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Budget 2024: Income Tax Expectations From Finance Minister Nirmala Sitharaman – News18

Budget 2024: Income Tax Expectations From Finance Minister Nirmala Sitharaman – News18

Budget 2024: Authorities are expected to continue focusing on the new regime. (Representative image)

Budget 2024: Current tax structure under simplified tax regime features multiple brackets ranging from 5% to 30%, causing complexity and administrative burden

As India gets ready for the first Union Budget of the governmentโ€™s third term, there is heightened anticipation surrounding potential reforms in personal taxation. This year, stakeholders are particularly focused on several key areas that could impact individuals and senior citizens, as well as influence investment behaviour in capital markets and derivatives trading.

Also Read: Budget 2024: Govt Considers Rs 5 Lakh Tax Exemption Limit In New Regime

The current tax structure under the simplified tax regime features multiple brackets ranging from 5% to 30%, causing complexity and administrative burden. Authorities are expected to continue focusing on the new regime and, to simplify it, may seek to consolidate tax rates into broader categories.

Old vs New Tax Regime

If policymakers intend to make the new regime more acceptable vis-a-vis the old regime, the tax slab rates will certainly need a re-jig such as reducing the number of tax slabs to three: 10%, 20%, and 30%, thereby eliminating intermediate tax rates and slabs. This would simplify tax planning and compliance for taxpayers across various income levels, making the new regime more attractive.

Additionally, to alleviate the burden of rising living costs, authorities may enhance the standard deduction from the current Rs 50,000 to Rs 150,000, aiming to provide relief to taxpayers by offsetting everyday expenses against taxable income.

Introducing a leave travel allowance under the simplified regime could also make the regime more attractive and boost the domestic travel industry, on the other hand. Such measures will not only make the new regime lucrative but also give much-needed purchasing power in the hands of the common man.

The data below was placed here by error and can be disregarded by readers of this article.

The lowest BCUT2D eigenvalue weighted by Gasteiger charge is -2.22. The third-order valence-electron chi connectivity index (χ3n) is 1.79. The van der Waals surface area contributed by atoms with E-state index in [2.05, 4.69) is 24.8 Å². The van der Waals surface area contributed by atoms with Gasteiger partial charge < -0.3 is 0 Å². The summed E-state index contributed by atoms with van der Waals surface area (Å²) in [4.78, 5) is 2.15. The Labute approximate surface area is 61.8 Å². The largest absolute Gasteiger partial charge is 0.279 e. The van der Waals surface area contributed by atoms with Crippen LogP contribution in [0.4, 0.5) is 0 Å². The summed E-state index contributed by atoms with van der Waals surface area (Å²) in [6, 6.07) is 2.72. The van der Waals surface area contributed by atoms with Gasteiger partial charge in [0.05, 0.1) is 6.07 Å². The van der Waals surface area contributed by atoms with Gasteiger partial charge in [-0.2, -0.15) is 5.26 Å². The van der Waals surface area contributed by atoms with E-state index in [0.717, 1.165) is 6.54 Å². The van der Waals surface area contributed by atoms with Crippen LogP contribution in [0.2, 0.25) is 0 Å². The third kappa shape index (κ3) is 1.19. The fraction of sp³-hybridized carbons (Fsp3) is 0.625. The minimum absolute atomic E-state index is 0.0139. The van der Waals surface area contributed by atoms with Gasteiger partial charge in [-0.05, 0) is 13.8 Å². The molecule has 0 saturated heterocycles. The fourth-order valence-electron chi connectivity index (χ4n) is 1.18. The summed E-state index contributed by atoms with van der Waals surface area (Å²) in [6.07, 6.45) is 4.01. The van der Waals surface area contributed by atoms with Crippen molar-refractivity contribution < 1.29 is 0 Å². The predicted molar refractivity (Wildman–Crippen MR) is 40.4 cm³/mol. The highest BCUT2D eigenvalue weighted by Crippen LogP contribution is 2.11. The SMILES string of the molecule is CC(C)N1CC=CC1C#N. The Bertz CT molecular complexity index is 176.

Recognising the financial challenges faced by senior citizens, particularly in the wake of inflation and increasing healthcare costs, policymakers may like to tweak the slab rates under the new regime by increasing the basic exemption limit under the simplified regime from Rs 300,000 to Rs 700,000. This adjustment aims to reduce the tax liability for elderly taxpayers with limited sources of income.

Standard Deduction

Additionally, a higher standard deduction of Rs 200,000 for senior citizens, up from the current Rs 50,000, can help offset the medical benefits and fixed deposit deductions provided under Chapter VIA as part of the old regime.

The current capital gains tax framework is perceived as intricate, with varying rates and holding period requirements across different asset classes. To foster a more equitable and investor-friendly environment, authorities may consider a unified tax rate for long-term capital gains across all asset classes, potentially adjusting rates for listed equity shares and real estate to provide consistency and predictability for investors.

Rationalising the holding periods required to qualify for long-term capital gains, and ensuring uniformity and clarity across listed and unlisted shares and other assets, is another possible reform. Further, allowing the offsetting of long-term capital losses against short-term gains would provide investors with greater flexibility in managing their tax liabilities.

In the realm of international transactions, recent changes imposing Tax Collection at Source (TCS) on remittances under the liberalised scheme have sparked concerns among stakeholders, particularly in sectors such as employee stock options where 20% TCS is required to be collected on remittance. Authorities may consider adjustments or discontinuation of TCS on remittances related to employee stock option plans, aligning with existing tax deductions under section 192 to avoid double taxation and administrative complexity.

Futures and Options

With the proliferation of derivatives trading, there is growing scrutiny over the taxation of gains from futures and options (F&O). Exploring the classification of gains from F&O trading as speculative income and potentially increasing transaction costs aims to discourage excessive speculation and promote stability in financial markets.

As these proposed reforms are deliberated, the overarching goal remains to create a more streamlined, equitable, and predictable tax environment. By addressing the complexities and challenges faced by various segments of the population, the government aims to foster economic growth, improve taxpayer compliance, and enhance overall financial well-being. Stakeholders eagerly await the final decisions, hopeful that the upcoming Budget will bring much-needed clarity and relief.

-The author is Executive Director, Deloitte India. Views expressed are personal.

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